Memories, Like the corners of my mind … Misty water-colored memories Of the way we were …
Chipper Jones makes his final trip to New York to play the Mets this weekend. I’m seriously wondering how the reception is going to go. On the one hand there is probably no player as hated by Mets fans over the past 20 years — and Jones has never shied from taunting them — but there also tends to be this whole grudging respect thing that happens to old adversaries.
If I had to guess, I’d say it’ll be three days of merciless “LARRY!” taunts, followed by a nice but not necessarily enthusiastic ovation at the end of Sunday’s game. As for the gift the Mets will give him — because apparently every team is required to do this for reasons that elude me — I would suggest a paternity test, so that Mets fans might, once and for all, accept that Chipper is their daddy.
Anyway, Dave O’Brien has a nice piece up over at the AJC today walking us back through the Chipper-Mets memories. Reminding us — as so many people I talk to seem to have forgotten — that the mammo four-Chipper-yicketty sweep of the Mets by the Braves in September 1999 took place in Atlanta, not Shea Stadium. I bet if you asked 100 Braves and Mets fans about that, most would say it happened in New York, such is the legend by now.
The Diamondbacks announced on Tuesday afternoon that former major leaguer Dan Haren has been named the organization’s new pitching strategist. The role will include working with the front office, the major league coaching staff, and the analytics department.
Haren, 36, ended his 13-year playing career after the 2015 season. He finished with a 153-131 record and a 3.75 ERA across 2,419 2/3 innings.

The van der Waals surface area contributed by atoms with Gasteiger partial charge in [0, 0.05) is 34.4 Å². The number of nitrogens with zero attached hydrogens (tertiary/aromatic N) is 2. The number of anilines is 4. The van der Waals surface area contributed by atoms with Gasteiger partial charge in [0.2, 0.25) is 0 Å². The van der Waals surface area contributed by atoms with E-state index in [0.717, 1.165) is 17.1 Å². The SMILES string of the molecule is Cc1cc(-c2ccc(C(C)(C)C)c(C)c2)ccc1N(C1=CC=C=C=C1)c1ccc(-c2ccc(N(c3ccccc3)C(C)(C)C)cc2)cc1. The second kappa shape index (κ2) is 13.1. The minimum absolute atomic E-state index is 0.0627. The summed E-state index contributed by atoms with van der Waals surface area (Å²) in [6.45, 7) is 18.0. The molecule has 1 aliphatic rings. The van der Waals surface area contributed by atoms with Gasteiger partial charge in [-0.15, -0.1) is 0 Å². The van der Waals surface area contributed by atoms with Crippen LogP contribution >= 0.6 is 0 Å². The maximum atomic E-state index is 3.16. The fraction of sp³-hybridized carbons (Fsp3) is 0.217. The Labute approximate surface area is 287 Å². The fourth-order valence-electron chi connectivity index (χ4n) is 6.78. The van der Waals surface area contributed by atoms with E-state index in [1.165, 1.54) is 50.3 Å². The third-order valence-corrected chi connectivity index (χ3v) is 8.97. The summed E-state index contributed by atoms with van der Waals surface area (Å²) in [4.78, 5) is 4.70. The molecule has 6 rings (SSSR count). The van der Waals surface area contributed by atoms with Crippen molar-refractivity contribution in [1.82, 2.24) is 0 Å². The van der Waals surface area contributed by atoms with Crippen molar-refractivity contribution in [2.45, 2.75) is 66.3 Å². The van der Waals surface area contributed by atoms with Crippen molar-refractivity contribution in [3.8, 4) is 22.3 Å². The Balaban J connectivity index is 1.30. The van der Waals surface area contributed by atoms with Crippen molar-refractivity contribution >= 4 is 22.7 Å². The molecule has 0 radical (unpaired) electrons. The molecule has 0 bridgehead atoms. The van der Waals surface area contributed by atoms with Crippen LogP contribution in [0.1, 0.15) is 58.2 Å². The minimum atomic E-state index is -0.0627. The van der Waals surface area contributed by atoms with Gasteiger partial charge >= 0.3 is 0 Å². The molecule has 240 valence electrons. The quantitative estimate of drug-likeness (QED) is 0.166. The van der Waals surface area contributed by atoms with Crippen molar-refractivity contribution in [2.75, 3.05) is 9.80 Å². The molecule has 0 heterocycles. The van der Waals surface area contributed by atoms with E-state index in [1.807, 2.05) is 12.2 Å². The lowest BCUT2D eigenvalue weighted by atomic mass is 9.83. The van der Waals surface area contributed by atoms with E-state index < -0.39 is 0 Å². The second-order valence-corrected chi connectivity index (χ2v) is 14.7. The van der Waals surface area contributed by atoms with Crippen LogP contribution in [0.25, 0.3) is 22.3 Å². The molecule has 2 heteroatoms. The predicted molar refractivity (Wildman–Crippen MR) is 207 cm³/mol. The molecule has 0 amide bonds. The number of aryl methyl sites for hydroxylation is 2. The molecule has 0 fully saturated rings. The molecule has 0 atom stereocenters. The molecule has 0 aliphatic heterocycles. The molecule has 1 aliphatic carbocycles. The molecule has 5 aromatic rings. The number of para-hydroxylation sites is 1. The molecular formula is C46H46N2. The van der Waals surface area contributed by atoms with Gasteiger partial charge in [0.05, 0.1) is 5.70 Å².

Since retiring, Haren has been one of the more enjoyable players to follow on Twitter. He promised to teach his disciples how to tweet as part of his new responsibilities.
For a guy who won a World Series MVP Award and has been to a couple of All-Star Games, it’s amazing how many stories have been written about Pablo Sandoval‘s off-the-field exploits compared to his on-the-field exploits. Specifically, stories about his conditioning. Or lack of conditioning. Of him getting into shape, falling out of shape and getting back into shape again. It’s been this way since he emerged as an everyday player in 2009.
And it continues anew:
There is no claim here that Sandoval is, in fact, in The Best Shape of His Life. However, longtime BSOHL fans know that the claim is not about the magic words being used. The idea is that, in the offseason, players with something to prove will routinely make an effort to create the impression that they are a new man. Often it is from claiming that one is in The Best Shape of His Life. Often it comes from surrogates talking about how many pounds of fat one has lost or pounds of pure muscle one has added. Sometimes — as here — it comes in the form of showing post-workout photos.
Whatever the purpose of the photo, Sandoval is certainly looking good compared to where he was last spring:
Or at the end of the 2015 season:
Even if this is part of a plan to get Sandoval some good press heading into the 2017 season, I’m happy to see that he appears to be recovered from shoulder surgery and appears to be taking good care of himself and is thinking about his baseball futrue.
Either way, expect the Panda Weight Watch to continue at Red Sox spring training come February.